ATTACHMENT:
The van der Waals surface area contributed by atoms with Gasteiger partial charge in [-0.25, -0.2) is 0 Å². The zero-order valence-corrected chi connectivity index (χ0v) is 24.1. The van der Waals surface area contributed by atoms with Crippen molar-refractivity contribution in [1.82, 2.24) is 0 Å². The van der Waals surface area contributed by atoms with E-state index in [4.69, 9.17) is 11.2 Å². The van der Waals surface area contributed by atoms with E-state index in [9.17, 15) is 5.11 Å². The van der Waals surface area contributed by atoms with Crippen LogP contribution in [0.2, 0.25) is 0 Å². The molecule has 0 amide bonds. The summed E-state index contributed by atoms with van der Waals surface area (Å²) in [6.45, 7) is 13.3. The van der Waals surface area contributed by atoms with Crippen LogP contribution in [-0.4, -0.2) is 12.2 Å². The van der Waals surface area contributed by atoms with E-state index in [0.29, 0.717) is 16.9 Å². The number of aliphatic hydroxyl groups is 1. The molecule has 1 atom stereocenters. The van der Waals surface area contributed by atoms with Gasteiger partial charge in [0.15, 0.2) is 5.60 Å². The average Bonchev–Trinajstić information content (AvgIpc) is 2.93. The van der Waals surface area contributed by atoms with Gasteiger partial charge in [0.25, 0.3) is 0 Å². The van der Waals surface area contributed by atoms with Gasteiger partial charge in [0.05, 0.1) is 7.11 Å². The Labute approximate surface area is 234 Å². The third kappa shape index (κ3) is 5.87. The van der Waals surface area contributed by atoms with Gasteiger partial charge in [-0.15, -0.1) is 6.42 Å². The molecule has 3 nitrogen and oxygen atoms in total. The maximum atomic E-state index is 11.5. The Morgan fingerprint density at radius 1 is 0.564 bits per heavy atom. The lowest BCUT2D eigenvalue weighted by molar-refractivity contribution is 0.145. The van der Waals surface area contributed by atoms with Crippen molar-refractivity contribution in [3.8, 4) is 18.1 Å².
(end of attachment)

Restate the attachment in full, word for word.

The van der Waals surface area contributed by atoms with Gasteiger partial charge in [-0.25, -0.2) is 0 Å². The zero-order valence-corrected chi connectivity index (χ0v) is 24.1. The van der Waals surface area contributed by atoms with Crippen molar-refractivity contribution in [1.82, 2.24) is 0 Å². The van der Waals surface area contributed by atoms with E-state index in [4.69, 9.17) is 11.2 Å². The van der Waals surface area contributed by atoms with E-state index in [9.17, 15) is 5.11 Å². The van der Waals surface area contributed by atoms with Crippen LogP contribution in [0.2, 0.25) is 0 Å². The molecule has 0 amide bonds. The summed E-state index contributed by atoms with van der Waals surface area (Å²) in [6.45, 7) is 13.3. The van der Waals surface area contributed by atoms with Crippen LogP contribution in [-0.4, -0.2) is 12.2 Å². The van der Waals surface area contributed by atoms with E-state index in [0.29, 0.717) is 16.9 Å². The number of aliphatic hydroxyl groups is 1. The molecule has 1 atom stereocenters. The van der Waals surface area contributed by atoms with Gasteiger partial charge in [0.15, 0.2) is 5.60 Å². The average Bonchev–Trinajstić information content (AvgIpc) is 2.93. The van der Waals surface area contributed by atoms with Gasteiger partial charge in [0.25, 0.3) is 0 Å². The van der Waals surface area contributed by atoms with Gasteiger partial charge in [0.05, 0.1) is 7.11 Å². The Labute approximate surface area is 234 Å². The third kappa shape index (κ3) is 5.87. The van der Waals surface area contributed by atoms with Gasteiger partial charge in [-0.15, -0.1) is 6.42 Å². The molecule has 3 nitrogen and oxygen atoms in total. The maximum atomic E-state index is 11.5. The Morgan fingerprint density at radius 1 is 0.564 bits per heavy atom. The lowest BCUT2D eigenvalue weighted by molar-refractivity contribution is 0.145. The van der Waals surface area contributed by atoms with Crippen molar-refractivity contribution in [3.8, 4) is 18.1 Å².